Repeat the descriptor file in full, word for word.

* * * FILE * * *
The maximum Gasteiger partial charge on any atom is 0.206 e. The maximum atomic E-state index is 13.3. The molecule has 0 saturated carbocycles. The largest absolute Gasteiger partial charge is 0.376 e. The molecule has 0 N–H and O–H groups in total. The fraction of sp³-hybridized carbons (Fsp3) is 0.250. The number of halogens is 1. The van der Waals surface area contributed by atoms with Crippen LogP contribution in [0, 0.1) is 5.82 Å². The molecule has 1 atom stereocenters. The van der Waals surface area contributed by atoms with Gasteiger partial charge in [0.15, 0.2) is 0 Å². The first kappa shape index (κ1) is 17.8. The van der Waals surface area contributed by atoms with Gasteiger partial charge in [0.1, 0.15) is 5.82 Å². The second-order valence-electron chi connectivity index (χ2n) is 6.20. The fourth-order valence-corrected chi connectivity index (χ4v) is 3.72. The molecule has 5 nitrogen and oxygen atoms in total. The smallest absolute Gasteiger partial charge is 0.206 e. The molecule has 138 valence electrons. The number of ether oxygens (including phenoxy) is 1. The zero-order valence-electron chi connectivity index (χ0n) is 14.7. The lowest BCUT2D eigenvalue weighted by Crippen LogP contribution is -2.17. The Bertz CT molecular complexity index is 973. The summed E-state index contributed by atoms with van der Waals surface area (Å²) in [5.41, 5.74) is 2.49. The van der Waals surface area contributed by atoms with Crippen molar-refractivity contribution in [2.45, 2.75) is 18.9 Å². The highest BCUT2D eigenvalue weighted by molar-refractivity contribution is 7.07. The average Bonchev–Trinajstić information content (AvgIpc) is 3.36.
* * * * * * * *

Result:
The maximum Gasteiger partial charge on any atom is 0.206 e. The maximum atomic E-state index is 13.3. The molecule has 0 saturated carbocycles. The largest absolute Gasteiger partial charge is 0.376 e. The molecule has 0 N–H and O–H groups in total. The fraction of sp³-hybridized carbons (Fsp3) is 0.250. The number of halogens is 1. The van der Waals surface area contributed by atoms with Crippen LogP contribution in [0, 0.1) is 5.82 Å². The molecule has 1 atom stereocenters. The van der Waals surface area contributed by atoms with Gasteiger partial charge in [0.15, 0.2) is 0 Å². The first kappa shape index (κ1) is 17.8. The van der Waals surface area contributed by atoms with Gasteiger partial charge in [0.1, 0.15) is 5.82 Å². The second-order valence-electron chi connectivity index (χ2n) is 6.20. The fourth-order valence-corrected chi connectivity index (χ4v) is 3.72. The molecule has 5 nitrogen and oxygen atoms in total. The smallest absolute Gasteiger partial charge is 0.206 e. The molecule has 138 valence electrons. The number of ether oxygens (including phenoxy) is 1. The zero-order valence-electron chi connectivity index (χ0n) is 14.7. The lowest BCUT2D eigenvalue weighted by Crippen LogP contribution is -2.17. The Bertz CT molecular complexity index is 973. The summed E-state index contributed by atoms with van der Waals surface area (Å²) in [5.41, 5.74) is 2.49. The van der Waals surface area contributed by atoms with Crippen molar-refractivity contribution in [2.45, 2.75) is 18.9 Å². The highest BCUT2D eigenvalue weighted by molar-refractivity contribution is 7.07. The average Bonchev–Trinajstić information content (AvgIpc) is 3.36.